You can't seem to escape articles and reports about the importance of slowing down and getting more rest right now. Experts across various fields caution about the dangers of overscheduling for both adults and children. And yet, we send kids off to school each day with the expectation that they will go, go, go for six hours straight. Talk about mixed messages.

It's possible to make small changes within the classroom that will help introverted children thrive. There's a middle ground in there somewhere, we just have to work together to find it.

Create a quiet zone.
Many classrooms have reading nooks and other quiet centers where kids can go to check out and read in a comfortable space. These are great for all kids. While some kids choose to sit in pairs and talk about their books, others have the opportunity to sit alone and reenergize.

But recess is a whole different story. Recess is a time for play and burning off excess energy. While many kids enjoy play structures, games in large groups and just running around, some prefer quiet play. Creating an outdoor quiet zone gives introverted children a place to find other kids interested in quiet play. Legos, sidewalk chalk, Play-Doh or clay and building blocks are great quiet zone activities. Playing cards for games like Go Fish or Crazy Eights are also great for kids who prefer to play in pairs, and puzzles are often a hit among the introverted crowd.

Encourage interests.
A common misconception about introverts is that they are shy. Quiet and shy are two very different things, and introverted children tend to really speak up when they have the opportunity to share their interests.

Ask my son a question about Snow White and you'll probably be met with a blank stare, but ask him a question about sperm whales, Germany, music or race cars and he'll talk your ear off.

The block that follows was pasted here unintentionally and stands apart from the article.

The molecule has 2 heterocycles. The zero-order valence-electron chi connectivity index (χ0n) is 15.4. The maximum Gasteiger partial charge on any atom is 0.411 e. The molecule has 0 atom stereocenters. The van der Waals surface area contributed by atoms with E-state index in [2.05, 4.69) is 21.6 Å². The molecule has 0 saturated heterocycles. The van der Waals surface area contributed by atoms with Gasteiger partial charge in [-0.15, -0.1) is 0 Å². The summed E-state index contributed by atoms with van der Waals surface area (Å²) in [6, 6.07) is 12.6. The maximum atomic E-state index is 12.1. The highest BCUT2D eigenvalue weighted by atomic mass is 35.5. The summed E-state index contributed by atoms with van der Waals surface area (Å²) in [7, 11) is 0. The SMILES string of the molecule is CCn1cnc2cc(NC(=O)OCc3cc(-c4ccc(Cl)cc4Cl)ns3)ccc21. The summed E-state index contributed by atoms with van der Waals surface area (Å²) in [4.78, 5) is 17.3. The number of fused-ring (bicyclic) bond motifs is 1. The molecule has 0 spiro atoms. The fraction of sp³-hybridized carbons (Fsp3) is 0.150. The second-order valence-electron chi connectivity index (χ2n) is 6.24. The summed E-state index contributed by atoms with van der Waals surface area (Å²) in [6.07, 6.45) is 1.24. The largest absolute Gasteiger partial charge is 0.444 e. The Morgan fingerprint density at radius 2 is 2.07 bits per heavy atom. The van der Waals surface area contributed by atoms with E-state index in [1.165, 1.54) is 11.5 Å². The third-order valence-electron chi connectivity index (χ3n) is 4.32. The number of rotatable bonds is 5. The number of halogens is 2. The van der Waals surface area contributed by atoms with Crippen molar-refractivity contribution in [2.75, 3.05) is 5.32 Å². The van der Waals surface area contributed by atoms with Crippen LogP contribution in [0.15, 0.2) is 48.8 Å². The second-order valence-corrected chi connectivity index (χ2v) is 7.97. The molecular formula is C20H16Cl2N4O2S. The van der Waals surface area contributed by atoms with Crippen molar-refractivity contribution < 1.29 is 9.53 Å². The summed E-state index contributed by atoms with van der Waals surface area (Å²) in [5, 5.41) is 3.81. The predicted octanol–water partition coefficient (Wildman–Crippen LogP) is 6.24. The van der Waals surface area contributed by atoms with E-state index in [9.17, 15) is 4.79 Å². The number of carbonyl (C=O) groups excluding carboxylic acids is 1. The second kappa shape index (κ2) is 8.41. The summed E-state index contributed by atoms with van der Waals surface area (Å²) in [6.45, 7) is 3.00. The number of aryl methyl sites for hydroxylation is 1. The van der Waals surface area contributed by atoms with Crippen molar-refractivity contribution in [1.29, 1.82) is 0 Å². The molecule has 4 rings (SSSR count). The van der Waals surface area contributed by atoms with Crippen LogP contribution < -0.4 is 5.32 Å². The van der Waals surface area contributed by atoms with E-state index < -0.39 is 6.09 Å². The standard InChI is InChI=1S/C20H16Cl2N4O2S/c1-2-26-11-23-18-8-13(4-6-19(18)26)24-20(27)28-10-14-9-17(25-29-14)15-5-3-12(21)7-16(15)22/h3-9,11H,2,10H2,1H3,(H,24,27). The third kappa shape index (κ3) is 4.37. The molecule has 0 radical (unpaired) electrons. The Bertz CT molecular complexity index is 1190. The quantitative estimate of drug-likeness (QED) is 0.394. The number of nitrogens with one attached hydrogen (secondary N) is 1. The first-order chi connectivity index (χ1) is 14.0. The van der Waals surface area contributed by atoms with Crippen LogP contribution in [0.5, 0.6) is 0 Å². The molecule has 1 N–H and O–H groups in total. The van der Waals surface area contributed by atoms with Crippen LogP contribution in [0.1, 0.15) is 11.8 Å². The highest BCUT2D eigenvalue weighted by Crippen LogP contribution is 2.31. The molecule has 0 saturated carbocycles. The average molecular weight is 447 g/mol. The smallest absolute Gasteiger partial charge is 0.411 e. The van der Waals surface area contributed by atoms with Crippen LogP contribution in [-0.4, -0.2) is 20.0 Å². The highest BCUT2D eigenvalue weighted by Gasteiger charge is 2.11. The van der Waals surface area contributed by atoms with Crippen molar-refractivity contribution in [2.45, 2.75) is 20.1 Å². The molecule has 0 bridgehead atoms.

It's important for all kids to find their voices in the classroom. Interacting with peers and adults is a life skill, and even the quiet kids can speak up. Putting them on the spot without any warning is likely to trigger feelings of anxiety, but encouraging them to speak to their interests will help them learn to turn up the volume.

Teach all kids to think first.
Introverted children need time to process their thoughts and emotions before they speak. If they aren't the first ones to raise their hands every time a teacher asks a question, it's because they are busy processing their thoughts.

A slight shift in how teachers seek class input can help. When teachers pose a question but give kids a certain amount of time to consider the question before raising their hands to speak, kids learn to think first. This also gives introverted kids a chance to collect their thoughts and join the classroom conversation.

Use the buddy system.
Introverted children can struggle to find a friend. In large classrooms and surrounded by new faces, finding a good match can feel overwhelming. Use the buddy system.

While it's nice to rely on a "we are all friends" mentality during the elementary years, the truth is that introverted children struggle to engage in large groups. Or if they do manage to be heard over the crowd, they need significant downtime to recharge after the fact. Pairing off like-minded kids with similar interests and personalities helps introverted kids find the friendly face. This will also prove helpful during more chaotic periods, such as lunch and recess.

Introverted children have rich internal worlds and enjoy meaningful conversations and close relationships. Isn't time that we shift our thinking and make a few changes so that introverted students can shine just as much as their extroverted counterparts?